Market Volatility can best be imagined as a roller coaster: up and down, sometime sideways, with precipitous drops and fast accelerations. A relatively recent ‘wild ride’ allows us an opportunity to examine our expectations and determine whether the fear is real or imagined, and how best to keep our perspective.
From February 1–5, the US market (as measured by the Russell 3000 Index) fell almost 6%, causing many investors to wonder what the future holds and if they should make changes to their portfolios. The media hyperbole certainly contributes to that feeling of panic. While it may be difficult to remain calm during a substantial market decline, it is important to remember that volatility is a normal part of investing. Additionally, for long-term investors, reacting emotionally to volatile markets may be more detrimental to portfolio performance than the draw down itself.
Exhibit 1 shows calendar year returns for the US stock market since 1979, as well as the largest intra-year declines that occurred during a given year. During this period, the average intra-year decline was about 14%. About half of the years observed had declines of more than 10%, and around a third had declines of more than 15%. Despite substantial intra-year drops, calendar year returns were positive in 32 years out of the 37 examined. This goes to show just how common market declines are and how difficult it is to say whether a large intra-year decline will result in negative returns over the entire year.
- US Market Intra-Year Gains and Declines vs. Calendar Year Returns, 1979–2017 – look at the range of of ‘normal’ in any given year.
In US dollars. US Market is measured by the Russell 3000 Index. Largest Intra-Year Gain refers to the largest market increase from trough to peak during the year. Largest Intra-Year Decline refers to the largest market decrease from peak to trough during the year. Frank Russell Company is the source and owner of the trademarks, service marks, and copyrights related to the Russell Indexes.
Reacting impacts performance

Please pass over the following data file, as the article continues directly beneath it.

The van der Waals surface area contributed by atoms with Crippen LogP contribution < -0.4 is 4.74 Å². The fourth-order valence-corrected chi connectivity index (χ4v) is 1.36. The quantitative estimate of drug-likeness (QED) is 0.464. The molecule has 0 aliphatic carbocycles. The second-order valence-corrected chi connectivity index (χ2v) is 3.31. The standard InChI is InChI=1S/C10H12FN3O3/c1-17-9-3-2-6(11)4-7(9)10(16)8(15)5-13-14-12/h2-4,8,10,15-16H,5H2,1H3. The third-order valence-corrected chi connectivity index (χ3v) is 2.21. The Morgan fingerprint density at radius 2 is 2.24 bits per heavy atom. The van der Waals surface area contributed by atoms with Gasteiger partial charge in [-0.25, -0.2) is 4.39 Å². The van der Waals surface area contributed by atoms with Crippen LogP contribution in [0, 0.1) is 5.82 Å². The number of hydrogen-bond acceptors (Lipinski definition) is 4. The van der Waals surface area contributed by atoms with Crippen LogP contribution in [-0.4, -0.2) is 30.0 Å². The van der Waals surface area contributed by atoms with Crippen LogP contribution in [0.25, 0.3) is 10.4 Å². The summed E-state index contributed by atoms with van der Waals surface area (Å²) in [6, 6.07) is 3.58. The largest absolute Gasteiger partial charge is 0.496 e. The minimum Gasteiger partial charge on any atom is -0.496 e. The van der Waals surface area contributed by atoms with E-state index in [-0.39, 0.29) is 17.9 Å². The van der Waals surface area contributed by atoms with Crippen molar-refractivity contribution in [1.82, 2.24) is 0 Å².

If you tried to time the market in order to avoid the potential losses associated with periods of increased volatility, would this help or hinder long-term performance? If current market prices aggregate the information and expectations of market participants, stock mis-pricing cannot be systematically exploited through market timing. In other words, it is unlikely that investors can successfully time the market, and if they do manage it, it may be a result of luck rather than skill. Further complicating the prospect of market timing adding to portfolio performance, is the fact that a substantial proportion of the total return of stocks over long periods comes from just a handful of days. Since investors are unlikely to be able to identify in advance which days will have strong returns and which will not, the prudent course is likely to remain invested during periods of volatility rather than jump in and out of stocks. Otherwise, an investor runs the risk of being on the sidelines on days when returns happen to be strongly positive.
Exhibit 2 helps illustrate this point. It shows the annualized compound return of the S&P 500 Index going back to 1990 and illustrates the impact of missing out on just a few days of strong returns. The bars represent the hypothetical growth of $1,000 over the period and show what happened if you missed the best single day during the period, and what happened if you missed a handful of the best single days. The data shows that being on the sidelines for only a few of the best single days in the market would have resulted in substantially lower returns than the total period had to offer.
(Second chart) In US dollars. For illustrative purposes. The missed best day(s) examples assume that the hypothetical portfolio fully divested its holdings at the end of the day before the missed best day(s), held cash for the missed best day(s), and reinvested the entire portfolio in the S&P 500 at the end of the missed best day(s). Annualized returns for the missed best day(s) were calculated by substituting actual returns for the missed best day(s) with zero. S&P data © 2018 S&P Dow Jones Indices LLC, a division of S&P Global. All rights reserved. One-Month US T- Bills is the IA SBBI US 30 Day TBill TR USD, provided by Ibbotson Associates via Morningstar Direct. Data is calculated off rounded daily index values.
While market volatility can be nerve-racking for investors, especially those who are already retired, reacting emotionally and changing long-term investment strategies in response to short-term declines proves more harmful than helpful. By adhering to a well-thought-out investment plan – your allocation mix that determines the type of roller coaster you can live with over the long term – will help you remain calm during periods of short-term uncertainty. None of us can control the volatility of the market, but we can control how we respond to it by understanding what is ‘normal’ and keeping our emotions in check.